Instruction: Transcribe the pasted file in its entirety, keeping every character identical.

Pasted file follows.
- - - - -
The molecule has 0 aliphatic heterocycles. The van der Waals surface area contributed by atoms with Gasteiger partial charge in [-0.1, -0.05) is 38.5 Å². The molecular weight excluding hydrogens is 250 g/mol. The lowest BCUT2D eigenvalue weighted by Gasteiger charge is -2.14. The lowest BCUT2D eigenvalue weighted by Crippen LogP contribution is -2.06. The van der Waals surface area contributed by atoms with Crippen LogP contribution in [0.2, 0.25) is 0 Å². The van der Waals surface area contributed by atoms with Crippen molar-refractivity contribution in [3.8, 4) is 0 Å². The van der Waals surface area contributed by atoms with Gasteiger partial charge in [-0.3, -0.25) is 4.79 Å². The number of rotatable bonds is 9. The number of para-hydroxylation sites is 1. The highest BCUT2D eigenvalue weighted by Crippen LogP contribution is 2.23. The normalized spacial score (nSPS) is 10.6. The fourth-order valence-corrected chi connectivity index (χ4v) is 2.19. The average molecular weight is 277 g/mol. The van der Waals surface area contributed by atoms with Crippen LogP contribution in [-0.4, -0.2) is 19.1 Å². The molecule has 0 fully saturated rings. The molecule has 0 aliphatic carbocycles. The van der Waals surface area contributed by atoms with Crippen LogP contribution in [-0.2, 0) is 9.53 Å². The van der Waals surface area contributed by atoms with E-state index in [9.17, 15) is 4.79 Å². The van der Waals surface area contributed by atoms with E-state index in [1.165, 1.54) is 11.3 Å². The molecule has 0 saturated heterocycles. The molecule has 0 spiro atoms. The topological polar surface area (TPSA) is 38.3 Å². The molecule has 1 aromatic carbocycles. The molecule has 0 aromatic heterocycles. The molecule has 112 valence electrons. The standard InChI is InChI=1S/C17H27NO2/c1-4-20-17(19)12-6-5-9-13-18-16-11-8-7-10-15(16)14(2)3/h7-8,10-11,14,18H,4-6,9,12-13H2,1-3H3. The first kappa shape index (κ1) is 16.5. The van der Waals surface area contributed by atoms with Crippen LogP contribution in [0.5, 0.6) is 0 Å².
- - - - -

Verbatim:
The molecule has 0 aliphatic heterocycles. The van der Waals surface area contributed by atoms with Gasteiger partial charge in [-0.1, -0.05) is 38.5 Å². The molecular weight excluding hydrogens is 250 g/mol. The lowest BCUT2D eigenvalue weighted by Gasteiger charge is -2.14. The lowest BCUT2D eigenvalue weighted by Crippen LogP contribution is -2.06. The van der Waals surface area contributed by atoms with Crippen LogP contribution in [0.2, 0.25) is 0 Å². The van der Waals surface area contributed by atoms with Crippen molar-refractivity contribution in [3.8, 4) is 0 Å². The van der Waals surface area contributed by atoms with Gasteiger partial charge in [-0.3, -0.25) is 4.79 Å². The number of rotatable bonds is 9. The number of para-hydroxylation sites is 1. The highest BCUT2D eigenvalue weighted by Crippen LogP contribution is 2.23. The normalized spacial score (nSPS) is 10.6. The fourth-order valence-corrected chi connectivity index (χ4v) is 2.19. The average molecular weight is 277 g/mol. The van der Waals surface area contributed by atoms with Crippen LogP contribution in [-0.4, -0.2) is 19.1 Å². The molecule has 0 fully saturated rings. The molecule has 0 aliphatic carbocycles. The van der Waals surface area contributed by atoms with Crippen LogP contribution in [-0.2, 0) is 9.53 Å². The van der Waals surface area contributed by atoms with E-state index in [9.17, 15) is 4.79 Å². The van der Waals surface area contributed by atoms with E-state index in [1.165, 1.54) is 11.3 Å². The molecule has 0 saturated heterocycles. The molecule has 0 spiro atoms. The topological polar surface area (TPSA) is 38.3 Å². The molecule has 1 aromatic carbocycles. The molecule has 0 aromatic heterocycles. The molecule has 112 valence electrons. The standard InChI is InChI=1S/C17H27NO2/c1-4-20-17(19)12-6-5-9-13-18-16-11-8-7-10-15(16)14(2)3/h7-8,10-11,14,18H,4-6,9,12-13H2,1-3H3. The first kappa shape index (κ1) is 16.5. The van der Waals surface area contributed by atoms with Crippen LogP contribution in [0.5, 0.6) is 0 Å².